ILLINOIS APPELLATE COURT FIRST DISTRICT, FOURTH DIVISION.
OCTOBER 29, 1965.
CITY OF CHICAGO, A MUNICIPAL CORPORATION, PLAINTIFF-APPELLEE,
HARRY ZIK, ET AL., DEFENDANTS-APPELLEES. ON APPEAL OF SIP & BOTTLE LIQUORS, INC., ARTHUR BOOKMAN AND EUGENE BOOKMAN, PETITIONERS-APPELLANTS.
Appeal from the Circuit Court of Cook County; the Hon. RICHARD
A. NAPOLITANO, Judge, presiding. Reversed and remanded with
MR. JUSTICE DRUCKER DELIVERED THE OPINION OF THE COURT.
Rehearing denied November 15, 1965.
Petitioners appeal from a denial of their motion for leave to file an intervening petition.
The facts are not in dispute. Petitioners are lessees of portions of a building located at 3949-57 North Sheridan Road in Chicago, Illinois. On March 24, 1964, an action was commenced against Harry Zik, Jennie Zik and William T. Bradley *fn1 alleging that they were operating this building in violation of the Building Code. The cause finally came to trial on March 2, 1965, and a fine of $6,500 was levied after a default judgment. On April 6, 1965, the judgment was vacated upon a motion of the aforenamed parties and, upon an uncontested motion of plaintiff to which petitioners were not joined as defendants, an amended complaint was filed and an order of demolition entered. Upon learning of the demolition order petitioners presented a motion and petition for leave to file an intervening petition, which was denied.
[1-6] Petitioners' right to intervene in the demolition proceeding is governed by the Civil Practice Act since that act applies to all civil proceedings at law and in equity, except where the procedure is regulated by separate statute (Ill Rev Stats (1963), c 110, § 1). There is no separate statute regulating demolition proceedings. Section 26.1 of the Civil Practice Act, relating to the right of intervention, provides that:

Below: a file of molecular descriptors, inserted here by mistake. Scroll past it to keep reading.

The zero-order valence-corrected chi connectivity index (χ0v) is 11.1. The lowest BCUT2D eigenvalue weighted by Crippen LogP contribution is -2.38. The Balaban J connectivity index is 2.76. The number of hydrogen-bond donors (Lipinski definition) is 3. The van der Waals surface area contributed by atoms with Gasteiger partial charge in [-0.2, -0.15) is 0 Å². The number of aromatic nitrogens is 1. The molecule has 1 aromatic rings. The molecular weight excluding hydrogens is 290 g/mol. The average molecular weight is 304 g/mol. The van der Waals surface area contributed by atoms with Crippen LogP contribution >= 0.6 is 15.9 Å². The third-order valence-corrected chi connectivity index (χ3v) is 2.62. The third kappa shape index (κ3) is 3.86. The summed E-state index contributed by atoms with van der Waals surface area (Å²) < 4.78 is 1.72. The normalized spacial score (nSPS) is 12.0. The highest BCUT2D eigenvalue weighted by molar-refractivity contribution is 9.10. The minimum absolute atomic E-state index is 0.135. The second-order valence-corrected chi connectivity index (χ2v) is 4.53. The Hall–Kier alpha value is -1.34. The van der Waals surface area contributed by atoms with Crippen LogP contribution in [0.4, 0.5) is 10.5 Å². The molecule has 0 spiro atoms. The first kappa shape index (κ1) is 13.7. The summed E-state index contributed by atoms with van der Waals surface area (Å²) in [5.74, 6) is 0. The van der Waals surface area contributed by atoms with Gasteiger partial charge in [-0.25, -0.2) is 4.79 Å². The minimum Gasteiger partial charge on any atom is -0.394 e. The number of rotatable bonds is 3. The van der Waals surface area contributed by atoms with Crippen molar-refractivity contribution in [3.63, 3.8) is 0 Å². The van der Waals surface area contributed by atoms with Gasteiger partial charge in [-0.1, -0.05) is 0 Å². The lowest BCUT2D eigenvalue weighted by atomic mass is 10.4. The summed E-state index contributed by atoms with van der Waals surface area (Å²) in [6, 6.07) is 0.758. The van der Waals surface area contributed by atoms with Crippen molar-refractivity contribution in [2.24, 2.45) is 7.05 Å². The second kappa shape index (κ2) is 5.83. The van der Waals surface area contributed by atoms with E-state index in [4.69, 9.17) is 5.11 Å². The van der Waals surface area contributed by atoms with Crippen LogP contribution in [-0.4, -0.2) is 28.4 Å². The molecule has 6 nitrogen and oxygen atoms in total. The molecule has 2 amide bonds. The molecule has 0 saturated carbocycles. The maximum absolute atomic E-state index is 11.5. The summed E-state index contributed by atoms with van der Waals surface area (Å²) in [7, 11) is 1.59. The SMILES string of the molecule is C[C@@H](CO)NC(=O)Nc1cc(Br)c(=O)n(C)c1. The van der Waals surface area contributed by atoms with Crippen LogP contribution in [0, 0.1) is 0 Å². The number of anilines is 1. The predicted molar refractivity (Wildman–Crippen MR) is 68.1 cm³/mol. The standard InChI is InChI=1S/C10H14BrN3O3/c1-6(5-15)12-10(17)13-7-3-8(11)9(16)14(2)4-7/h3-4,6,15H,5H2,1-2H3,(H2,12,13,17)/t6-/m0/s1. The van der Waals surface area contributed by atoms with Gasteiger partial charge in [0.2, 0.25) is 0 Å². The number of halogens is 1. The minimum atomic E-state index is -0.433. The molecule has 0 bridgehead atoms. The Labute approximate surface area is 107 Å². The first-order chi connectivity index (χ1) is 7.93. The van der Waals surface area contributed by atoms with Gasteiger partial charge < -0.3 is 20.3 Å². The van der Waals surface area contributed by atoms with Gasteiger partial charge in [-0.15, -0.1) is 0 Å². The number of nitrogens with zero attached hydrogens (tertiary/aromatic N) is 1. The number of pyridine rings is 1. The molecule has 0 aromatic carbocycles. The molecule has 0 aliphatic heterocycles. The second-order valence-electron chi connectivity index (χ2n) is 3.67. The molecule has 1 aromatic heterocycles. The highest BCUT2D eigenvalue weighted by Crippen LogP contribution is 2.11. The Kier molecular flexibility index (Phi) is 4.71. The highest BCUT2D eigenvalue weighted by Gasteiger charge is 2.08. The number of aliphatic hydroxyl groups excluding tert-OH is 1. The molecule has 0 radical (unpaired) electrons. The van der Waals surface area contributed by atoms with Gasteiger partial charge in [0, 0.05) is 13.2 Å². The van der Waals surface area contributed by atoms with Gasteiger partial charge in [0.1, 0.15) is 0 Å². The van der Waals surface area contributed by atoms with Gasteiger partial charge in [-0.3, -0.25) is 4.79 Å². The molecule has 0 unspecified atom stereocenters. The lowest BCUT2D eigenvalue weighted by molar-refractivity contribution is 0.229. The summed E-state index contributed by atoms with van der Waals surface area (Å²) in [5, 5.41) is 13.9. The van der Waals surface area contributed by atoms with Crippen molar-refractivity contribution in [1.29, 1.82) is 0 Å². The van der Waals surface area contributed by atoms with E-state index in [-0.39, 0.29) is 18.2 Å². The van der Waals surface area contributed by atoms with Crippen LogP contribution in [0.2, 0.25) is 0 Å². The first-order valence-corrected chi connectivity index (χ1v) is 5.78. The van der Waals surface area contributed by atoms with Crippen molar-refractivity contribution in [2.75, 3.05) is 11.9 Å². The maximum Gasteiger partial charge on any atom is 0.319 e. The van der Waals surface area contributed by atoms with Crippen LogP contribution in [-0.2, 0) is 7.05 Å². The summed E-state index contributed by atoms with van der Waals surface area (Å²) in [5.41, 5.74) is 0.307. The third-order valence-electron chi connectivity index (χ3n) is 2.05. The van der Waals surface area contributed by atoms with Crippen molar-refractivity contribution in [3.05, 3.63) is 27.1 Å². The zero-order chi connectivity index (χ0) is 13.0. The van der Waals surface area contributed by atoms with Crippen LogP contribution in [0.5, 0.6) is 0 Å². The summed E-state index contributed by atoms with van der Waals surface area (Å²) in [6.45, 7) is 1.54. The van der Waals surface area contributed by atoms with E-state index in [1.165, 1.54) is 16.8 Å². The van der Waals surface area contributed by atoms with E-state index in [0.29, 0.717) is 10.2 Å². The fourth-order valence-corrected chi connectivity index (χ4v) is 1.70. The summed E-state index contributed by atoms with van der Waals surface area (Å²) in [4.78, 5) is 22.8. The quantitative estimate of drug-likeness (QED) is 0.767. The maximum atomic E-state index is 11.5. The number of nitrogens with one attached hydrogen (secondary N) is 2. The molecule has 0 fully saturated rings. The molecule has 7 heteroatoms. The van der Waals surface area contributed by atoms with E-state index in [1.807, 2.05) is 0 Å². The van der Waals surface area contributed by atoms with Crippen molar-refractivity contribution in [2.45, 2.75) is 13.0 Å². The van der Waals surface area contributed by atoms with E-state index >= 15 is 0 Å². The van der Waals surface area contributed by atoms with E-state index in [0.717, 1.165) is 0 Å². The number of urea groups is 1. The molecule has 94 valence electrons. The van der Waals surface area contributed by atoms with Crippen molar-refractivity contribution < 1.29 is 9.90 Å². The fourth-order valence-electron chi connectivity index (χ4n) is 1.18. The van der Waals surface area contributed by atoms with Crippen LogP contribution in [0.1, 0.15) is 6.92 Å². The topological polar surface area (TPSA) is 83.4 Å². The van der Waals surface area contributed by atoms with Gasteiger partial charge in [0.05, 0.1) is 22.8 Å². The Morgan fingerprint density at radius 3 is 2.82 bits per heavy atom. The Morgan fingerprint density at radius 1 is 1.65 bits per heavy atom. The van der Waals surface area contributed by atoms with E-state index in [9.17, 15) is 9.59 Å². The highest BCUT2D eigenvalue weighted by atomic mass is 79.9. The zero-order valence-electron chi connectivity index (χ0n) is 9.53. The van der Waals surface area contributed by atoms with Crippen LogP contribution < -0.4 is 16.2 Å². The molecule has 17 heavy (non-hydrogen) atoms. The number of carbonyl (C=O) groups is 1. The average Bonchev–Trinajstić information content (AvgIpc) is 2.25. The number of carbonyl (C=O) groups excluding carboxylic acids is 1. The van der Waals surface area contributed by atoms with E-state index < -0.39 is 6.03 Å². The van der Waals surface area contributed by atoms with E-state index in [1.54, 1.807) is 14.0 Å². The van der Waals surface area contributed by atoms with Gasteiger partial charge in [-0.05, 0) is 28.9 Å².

(1) Upon timely application anyone shall be permitted as of right to intervene in an action: . . . (b) when the representation of the applicant's interest by existing parties is or may be inadequate and the applicant will or may be bound by a judgment, decree or order in the action; . . . .
The Comments of the Joint Committee to this section state:
Intervention is frequently desirable to allow a person to protect an interest jeopardized by pending litigation to which he is not a party. . . .
Certainly the petitioners did have a direct interest in the outcome of litigation seeking demolition of the subject property since only by its continued existence could petitioners' leasehold interests *fn2 be safeguarded. Since plaintiff's motion for demolition was uncontested, we cannot perceive how petitioners' rights could have been adequately represented. Their attempt to intervene was timely since petitioners did not have notice or knowledge of the demolition proceeding until it was culminated and their petition was filed within thirty days thereafter. Intervention, though usually allowed only before judgment, will be granted after judgment where it is the only way to protect the rights of the intervenor. County of Cook v. Triangle Sign Co., Inc., 40 Ill. App.2d 202, 189 N.E.2d 25, citing 4 Moore, Federal Practice ¶ 24.13, p 99. Under the circumstances of this case petitioners' rights can be adequately protected only by allowing their petition for leave to intervene. Petitioners, having asserted their right to intervene, should have been allowed to do so.
Therefore this cause is reversed and remanded with directions to proceed in a manner consistent with this opinion.
Reversed and remanded with directions.
McCORMICK, P.J. and ENGLISH, J., concur.